There’s a good chance the bike infrastructure we use today wasn’t around when you learned to ride a bike (and it probably wasn’t mentioned in your drivers’ ed course).  This week, we’d like to help you familiarize yourself with some different types of bike facilities out there.

Sharrow
Madison Dr closed to traffic - lovely! #bikedc #shutdown
Sharrows are street markings that serve as reminders to road users that bicyclists have rights to the lanes on these routes—even though cyclists may, for the most part, legally ride in the road. Sharrows are often placed on routes that see more bike traffic or on streets that are too narrow for drivers to pass bicyclists safely as reminders.

Bike Lane
Spectacular bike commute weather this morning, but riding directly into the sun is a challenge!
Bike lanes provide a dedicated space for bicyclists on the roadway. Without a lack of physical barriers, however, cyclists still must be wary of riding in the “door zone,” the 3 to 5 foot area along parked cars, double-parked vehicles, road debris, and turning vehicles. Parking in bike lanes is illegal in D.C., Maryland, and Virginia.

Cycletrack
Penn Av bike lane
Cycletracks are protected bike lanes. Some provide physical barriers from other road-users and effectively form an on-street bike path. Click here to check out 19 creative ways cities are protecting cycletracks.

Wayfinding
Metropolitan Branch On-road Trail Sign
Yes, if you build it, they will come. But first, people need to know what you’ve built! Wayfinding encompasses things such as street signs placed throughout the region to direct bicyclists to trails, paths, and other amenities.

Bike Box
2012 11 22 - 5189 - DC - L St at 11th St NW
Bike boxes give priority to bicyclists at intersections by providing a designated space to queue up in front of cars. Bike boxes improve the visibility of bicyclists and can help prevent right-hook collisions.

Mixing Zone
Sunny, at this point in the ride
Mixing zones are merging areas. Traffic that is turning at intersections must yield to bicyclists just like they would with another automobile and enter the mixing zone. Sometimes this means the vehicle may need to wait in the bike lane at the intersection before turning. This is perfectly fine as long as the driver yielded to bicyclists.

Bicycle Corrals
Washington, DC bike corral
Bike corrals are an efficient use of on-street bike parking. They transform a parking space or sidewalk area into bike parking. Portland just recently installed its 100th bike parking corral! How many have you spotted in our region?

The future of bike infrastructure?! Bike superhighways, underground bike parking systems, bike overpasses…and maybe even SkyCycle, an elevated bike network of bike paths.

Women & Bicycles Tip: Learn Bike Etiquette From Your Legos

e6MXyK7ObZyMVaWZ7KTNlYi1U8M0BlyNV1r6XhihuwIThis entry is part of our Women & Bicycles blog series. Women & Bicycles is WABA’s outreach and encouragement initiative to build a stronger women’s bike community and get more women on bikes. These posts certainly aren’t exclusive to women, but they’re produced with and through the Women & Bicycles’ programming and staffing. Click here to learn more and get involved.

 

The city of Edmonton created these five fun bike shorts that demonstrate some of the basic–and some of the esoteric–responsibilities of urban bicyclists. Take a look!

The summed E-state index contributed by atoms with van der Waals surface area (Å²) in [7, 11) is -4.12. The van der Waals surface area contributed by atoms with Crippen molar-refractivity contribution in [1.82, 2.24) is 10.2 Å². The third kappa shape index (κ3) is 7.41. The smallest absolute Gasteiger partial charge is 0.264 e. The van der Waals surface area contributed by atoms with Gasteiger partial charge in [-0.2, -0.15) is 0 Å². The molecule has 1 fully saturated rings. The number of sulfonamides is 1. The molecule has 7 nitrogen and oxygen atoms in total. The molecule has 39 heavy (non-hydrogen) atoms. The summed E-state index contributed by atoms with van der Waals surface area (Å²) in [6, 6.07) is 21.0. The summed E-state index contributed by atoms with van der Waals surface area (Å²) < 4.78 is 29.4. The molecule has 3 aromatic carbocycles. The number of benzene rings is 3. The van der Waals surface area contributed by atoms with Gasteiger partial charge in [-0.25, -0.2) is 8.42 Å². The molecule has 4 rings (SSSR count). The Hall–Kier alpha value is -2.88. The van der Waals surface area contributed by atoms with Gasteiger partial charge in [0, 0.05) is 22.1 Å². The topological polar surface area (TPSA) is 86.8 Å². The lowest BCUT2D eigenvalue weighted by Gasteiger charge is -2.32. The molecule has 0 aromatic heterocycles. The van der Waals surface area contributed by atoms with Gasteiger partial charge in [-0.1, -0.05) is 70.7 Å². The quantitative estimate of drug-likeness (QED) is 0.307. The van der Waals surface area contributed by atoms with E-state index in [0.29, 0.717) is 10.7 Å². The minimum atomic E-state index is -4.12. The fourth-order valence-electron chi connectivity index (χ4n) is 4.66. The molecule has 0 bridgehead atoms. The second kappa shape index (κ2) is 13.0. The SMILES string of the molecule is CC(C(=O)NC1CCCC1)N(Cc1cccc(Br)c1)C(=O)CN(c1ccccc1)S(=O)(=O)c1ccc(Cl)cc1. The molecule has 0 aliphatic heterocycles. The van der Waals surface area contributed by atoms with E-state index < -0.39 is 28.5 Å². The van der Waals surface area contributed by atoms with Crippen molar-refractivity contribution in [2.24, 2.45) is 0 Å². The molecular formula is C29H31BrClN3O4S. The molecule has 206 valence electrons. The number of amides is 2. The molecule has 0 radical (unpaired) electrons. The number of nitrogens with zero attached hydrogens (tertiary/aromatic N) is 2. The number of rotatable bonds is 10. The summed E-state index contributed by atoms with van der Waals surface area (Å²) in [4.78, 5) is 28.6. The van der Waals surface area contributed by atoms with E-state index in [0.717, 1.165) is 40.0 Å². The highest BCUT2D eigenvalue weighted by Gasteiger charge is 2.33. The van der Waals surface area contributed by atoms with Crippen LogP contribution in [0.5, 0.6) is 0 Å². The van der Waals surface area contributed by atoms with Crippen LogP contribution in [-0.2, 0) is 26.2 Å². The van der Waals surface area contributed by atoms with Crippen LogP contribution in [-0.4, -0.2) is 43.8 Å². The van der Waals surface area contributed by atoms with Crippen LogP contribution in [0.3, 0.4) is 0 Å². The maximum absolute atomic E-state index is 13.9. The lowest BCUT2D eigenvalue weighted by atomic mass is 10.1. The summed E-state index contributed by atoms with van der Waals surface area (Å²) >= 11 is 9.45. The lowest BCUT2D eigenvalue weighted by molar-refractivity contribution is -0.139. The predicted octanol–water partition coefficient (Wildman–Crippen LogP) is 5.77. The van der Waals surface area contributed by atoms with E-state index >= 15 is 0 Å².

Riding and Driving Safely

The Case of the Dashed Bike Lane

Dial S for Sharrow

Get Behind It

Coaching Corners: left Turns for Cyclists

10 Reasons You Should Ride The Hains Point 100

e6MXyK7ObZyMVaWZ7KTNlYi1U8M0BlyNV1r6XhihuwIThis entry is part of our Women & Bicycles blog series. Women & Bicycles is WABA’s outreach and encouragement initiative to build a stronger women’s bike community and get more women on bikes. These posts certainly aren’t exclusive to women, but they’re produced with and through the Women & Bicycles’ programming and staffing. Click here to learn more and get involved.

 

HP 100 half poster

The Hains Point 100 is back for 2013! Here are 10 reasons you should ride 100 miles in circles around Hains Point on Dec. 22:

  1. It’s basically a choose-your-own-adventure ride. Start when you want. Ride as long as you want. Pause, snack, sprint, nap, and draft when you want.
  2. The route is riding in circles around Hains Point. It’s impossible to get lost or off-track and it’s unnecessary to have to rely on any kind of electronic device to find your away around.
  3. Did someone say potluck? You’re bringing snacks—brownies—right?
  4. Look at all the awesome ride sponsors! Must. Win. Raffle.
  5. You’ll ride with the finest of D.C.’s bike advocacy community, including all those people on Twitter you know only by icon, all those people from the forum you know only by signature, and all those people at advocacy meetings you know only by testimony. And you’ll bond over the fact that you’re still in D.C. three days before Christmas, riding your bike in circles in the wind around a peninsula.
  6. This is a locally organized, sustainable, homegrown, organic event, coordinated by one very dedicated supporter of the Women & Bicycles program.
  7. You’ll get bragging rights for riding (or attempting to ride) 100 miles around Hains Point.
  8. Riding 100 miles around Hains Point is a great opportunity to practice your counting. One hundred miles is 33 laps!
  9. Normalize winter riding!
  10. Your donations to the Hains Point 100 will help get more women on bikes. One hundred percent of the ride proceeds will be donated to WABA’s Women & Bicycles program, helping to fund another year of dedicated outreach.

This holiday season, give yourself the gift of an all-age, all-experience level, all-joyful, only slightly delusional century: the Hains Point 100. For more information on the ride, please visit the event website, find it on Facebook, and follow Hains Point 100 on Twitter.